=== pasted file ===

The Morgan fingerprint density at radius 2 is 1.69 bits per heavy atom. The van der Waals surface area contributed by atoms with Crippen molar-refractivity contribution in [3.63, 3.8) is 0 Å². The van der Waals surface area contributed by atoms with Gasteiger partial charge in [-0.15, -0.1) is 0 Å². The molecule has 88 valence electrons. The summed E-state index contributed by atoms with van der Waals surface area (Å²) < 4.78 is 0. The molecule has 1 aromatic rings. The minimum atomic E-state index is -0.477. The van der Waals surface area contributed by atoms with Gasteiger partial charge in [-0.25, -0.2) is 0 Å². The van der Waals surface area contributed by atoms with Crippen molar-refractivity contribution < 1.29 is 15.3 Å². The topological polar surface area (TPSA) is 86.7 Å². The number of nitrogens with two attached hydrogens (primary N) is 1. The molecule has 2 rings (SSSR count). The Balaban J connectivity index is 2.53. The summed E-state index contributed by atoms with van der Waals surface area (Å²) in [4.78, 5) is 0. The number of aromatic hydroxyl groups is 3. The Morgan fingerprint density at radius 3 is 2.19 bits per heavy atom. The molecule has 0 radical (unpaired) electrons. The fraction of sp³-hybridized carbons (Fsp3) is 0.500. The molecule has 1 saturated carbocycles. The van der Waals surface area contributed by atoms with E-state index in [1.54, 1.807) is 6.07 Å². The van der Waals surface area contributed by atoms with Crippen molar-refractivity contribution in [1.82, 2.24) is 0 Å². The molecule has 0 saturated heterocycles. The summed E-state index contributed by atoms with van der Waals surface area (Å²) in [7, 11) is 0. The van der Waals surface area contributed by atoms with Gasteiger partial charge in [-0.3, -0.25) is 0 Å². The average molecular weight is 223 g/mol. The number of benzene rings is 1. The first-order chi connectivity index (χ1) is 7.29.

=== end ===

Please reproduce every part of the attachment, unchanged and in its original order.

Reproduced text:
The Morgan fingerprint density at radius 2 is 1.69 bits per heavy atom. The van der Waals surface area contributed by atoms with Crippen molar-refractivity contribution in [3.63, 3.8) is 0 Å². The van der Waals surface area contributed by atoms with Gasteiger partial charge in [-0.15, -0.1) is 0 Å². The molecule has 88 valence electrons. The summed E-state index contributed by atoms with van der Waals surface area (Å²) < 4.78 is 0. The molecule has 1 aromatic rings. The minimum atomic E-state index is -0.477. The van der Waals surface area contributed by atoms with Gasteiger partial charge in [-0.25, -0.2) is 0 Å². The van der Waals surface area contributed by atoms with Crippen molar-refractivity contribution < 1.29 is 15.3 Å². The topological polar surface area (TPSA) is 86.7 Å². The number of nitrogens with two attached hydrogens (primary N) is 1. The molecule has 2 rings (SSSR count). The Balaban J connectivity index is 2.53. The summed E-state index contributed by atoms with van der Waals surface area (Å²) in [4.78, 5) is 0. The number of aromatic hydroxyl groups is 3. The Morgan fingerprint density at radius 3 is 2.19 bits per heavy atom. The molecule has 0 radical (unpaired) electrons. The fraction of sp³-hybridized carbons (Fsp3) is 0.500. The molecule has 1 saturated carbocycles. The van der Waals surface area contributed by atoms with E-state index in [1.54, 1.807) is 6.07 Å². The van der Waals surface area contributed by atoms with Crippen molar-refractivity contribution in [1.82, 2.24) is 0 Å². The molecule has 0 saturated heterocycles. The summed E-state index contributed by atoms with van der Waals surface area (Å²) in [7, 11) is 0. The van der Waals surface area contributed by atoms with Gasteiger partial charge in [-0.3, -0.25) is 0 Å². The average molecular weight is 223 g/mol. The number of benzene rings is 1. The first-order chi connectivity index (χ1) is 7.29.